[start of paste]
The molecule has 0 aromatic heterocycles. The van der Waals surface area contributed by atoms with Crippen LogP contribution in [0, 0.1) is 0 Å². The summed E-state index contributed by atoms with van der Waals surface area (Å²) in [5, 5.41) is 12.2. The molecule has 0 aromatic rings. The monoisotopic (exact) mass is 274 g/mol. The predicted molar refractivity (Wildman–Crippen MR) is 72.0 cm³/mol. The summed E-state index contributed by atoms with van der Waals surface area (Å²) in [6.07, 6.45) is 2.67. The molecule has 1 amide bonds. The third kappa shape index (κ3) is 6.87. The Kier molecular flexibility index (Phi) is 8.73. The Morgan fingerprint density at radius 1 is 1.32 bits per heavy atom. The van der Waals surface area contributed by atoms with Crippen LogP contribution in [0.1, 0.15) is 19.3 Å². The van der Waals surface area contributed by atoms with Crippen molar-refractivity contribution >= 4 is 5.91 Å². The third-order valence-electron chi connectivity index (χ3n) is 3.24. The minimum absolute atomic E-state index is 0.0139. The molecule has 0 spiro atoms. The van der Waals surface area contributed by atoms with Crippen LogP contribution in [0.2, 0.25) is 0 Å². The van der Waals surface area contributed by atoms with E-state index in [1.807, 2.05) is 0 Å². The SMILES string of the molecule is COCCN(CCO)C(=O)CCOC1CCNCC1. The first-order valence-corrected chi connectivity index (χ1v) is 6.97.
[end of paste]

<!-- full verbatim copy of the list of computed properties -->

The molecule has 0 aromatic heterocycles. The van der Waals surface area contributed by atoms with Crippen LogP contribution in [0, 0.1) is 0 Å². The summed E-state index contributed by atoms with van der Waals surface area (Å²) in [5, 5.41) is 12.2. The molecule has 0 aromatic rings. The monoisotopic (exact) mass is 274 g/mol. The predicted molar refractivity (Wildman–Crippen MR) is 72.0 cm³/mol. The summed E-state index contributed by atoms with van der Waals surface area (Å²) in [6.07, 6.45) is 2.67. The molecule has 1 amide bonds. The third kappa shape index (κ3) is 6.87. The Kier molecular flexibility index (Phi) is 8.73. The Morgan fingerprint density at radius 1 is 1.32 bits per heavy atom. The van der Waals surface area contributed by atoms with Crippen LogP contribution in [0.1, 0.15) is 19.3 Å². The van der Waals surface area contributed by atoms with Crippen molar-refractivity contribution >= 4 is 5.91 Å². The third-order valence-electron chi connectivity index (χ3n) is 3.24. The minimum absolute atomic E-state index is 0.0139. The molecule has 0 spiro atoms. The van der Waals surface area contributed by atoms with Crippen LogP contribution in [0.2, 0.25) is 0 Å². The van der Waals surface area contributed by atoms with E-state index in [1.807, 2.05) is 0 Å². The SMILES string of the molecule is COCCN(CCO)C(=O)CCOC1CCNCC1. The first-order valence-corrected chi connectivity index (χ1v) is 6.97.